See the heart-wrenching picture above titled “The vulture & the Little Girl’ that was taken in 1993 and went on to win a Pulitzer Award for the famous photographer Kevin Carter of South Africa.
In the picture, a vulture is waiting for the death of a hungry little girl and Carter, a photojournalist, captured it in March 1993, when famine killed many children and elders in Sudan. He was awarded the “Pulitzer Prize” for it but Carter committed suicide soon after receiving the Award, at the age of 33, despite receiving worldwide recognition and applaud for his stunning photo.
But he never realised that the same photo would drive him to suicide.
When he was busy celebrating the great honor at the time of his receiving the award and the photo was being shown on many TV channels all over the world.
Someone asked in a phone interview as to what happened to the girl in the end?
Carter replied that he could not stay there for long as he was in a hurry to catch his flight.
“How many vultures were there?” He was asked again.
“I think there was one,” Carter said.
The man on the other end of the phone said, “I’m saying there were two vultures that day, one of them with a camera.”
Realising the significance of his words, Carter was obviously upset and eventually committed suicide.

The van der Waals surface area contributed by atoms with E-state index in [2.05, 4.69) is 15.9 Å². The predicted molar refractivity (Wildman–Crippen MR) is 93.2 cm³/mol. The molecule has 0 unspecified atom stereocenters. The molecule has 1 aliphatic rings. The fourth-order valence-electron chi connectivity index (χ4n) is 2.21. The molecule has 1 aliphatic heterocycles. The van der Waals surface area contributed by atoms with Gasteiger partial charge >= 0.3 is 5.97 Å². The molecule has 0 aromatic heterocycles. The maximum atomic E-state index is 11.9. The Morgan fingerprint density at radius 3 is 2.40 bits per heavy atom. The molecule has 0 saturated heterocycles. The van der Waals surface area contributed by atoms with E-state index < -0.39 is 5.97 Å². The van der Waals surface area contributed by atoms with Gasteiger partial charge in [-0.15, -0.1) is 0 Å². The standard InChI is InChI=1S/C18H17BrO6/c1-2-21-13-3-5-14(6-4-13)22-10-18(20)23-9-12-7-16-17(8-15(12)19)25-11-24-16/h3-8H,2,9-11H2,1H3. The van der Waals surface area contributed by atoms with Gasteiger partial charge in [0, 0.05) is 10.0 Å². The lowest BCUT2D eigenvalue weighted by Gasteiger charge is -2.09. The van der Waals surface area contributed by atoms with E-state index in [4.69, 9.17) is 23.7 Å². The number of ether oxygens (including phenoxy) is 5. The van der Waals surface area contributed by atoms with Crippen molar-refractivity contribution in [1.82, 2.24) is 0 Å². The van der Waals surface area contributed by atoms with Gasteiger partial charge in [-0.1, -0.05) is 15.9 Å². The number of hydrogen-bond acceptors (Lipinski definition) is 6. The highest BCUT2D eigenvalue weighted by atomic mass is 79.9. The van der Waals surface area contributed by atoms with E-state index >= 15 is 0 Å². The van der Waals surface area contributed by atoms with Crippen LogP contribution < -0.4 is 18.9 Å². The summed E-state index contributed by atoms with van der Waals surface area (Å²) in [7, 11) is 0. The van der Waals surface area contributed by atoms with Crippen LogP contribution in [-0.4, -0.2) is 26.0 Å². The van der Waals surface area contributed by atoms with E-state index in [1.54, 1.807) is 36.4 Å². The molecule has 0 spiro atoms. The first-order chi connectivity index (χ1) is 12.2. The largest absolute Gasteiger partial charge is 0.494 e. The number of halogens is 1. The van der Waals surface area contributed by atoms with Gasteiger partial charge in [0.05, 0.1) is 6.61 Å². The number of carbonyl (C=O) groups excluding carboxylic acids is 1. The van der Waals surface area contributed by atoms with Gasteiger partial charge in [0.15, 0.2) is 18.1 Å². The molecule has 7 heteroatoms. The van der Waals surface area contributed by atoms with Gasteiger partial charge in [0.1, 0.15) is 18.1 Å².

Carter forgot the basic human instinct to help the ‘girl’ save from death. All he could have done was to take the starving baby to the United Mission’s feeding center, which was only half-a-mile away. The baby might have been trying to reach the center and a lending hand would have saved her for life time.
Sold to The New York Times, the photograph first appeared on 26 March 1993, and the paper said that according to Carter, “she recovered enough to resume her trek after the vulture was chased away” but that it was unknown whether she reached the UN food center.” Next year, the photograph won the Pulitzer Prize for Feature Photography.
In 2011, the child’s father revealed the child was actually a boy, Kong Nyong, and he had reached the UN food aid station. The boy survivied the vulture but died of fever in 2007, reported El Mundo quoting the family. The reporter described the boy as girl and received Pulitzer but failed to take the boy to the nearest aid station. If he had, he would have realised that it was a boy.
Coronavirus and Prey Culture
Today, almost 26 years after, many TV channels have been highlighting the plight of migrant workers and the plight of their children and even infants. But the twist is that the picture of Carter has been used to pronounce that those with cameras in their hands, busy taking pictures of workers walking thousands of kilometres, are similar to such vultures. Had it not been for these visuals, the governments today would not have moved to help them.
“Kevin Carter had self-esteem, so he committed suicide, but the vultures named after this journalist are busy making breaking news with dignity,” writes one circulating the message on WhatsApp.
Yes, these news gatherers get incentives from the government in the form of perks such as early coronavirus testing facilities but the numbers are not one but millions of them. No one reporter could have saved them the way Carter would have done so. With TV exposure, the migrant labourers and their children could not have been saved in India. Criticizing the whistleblower is also against humanity.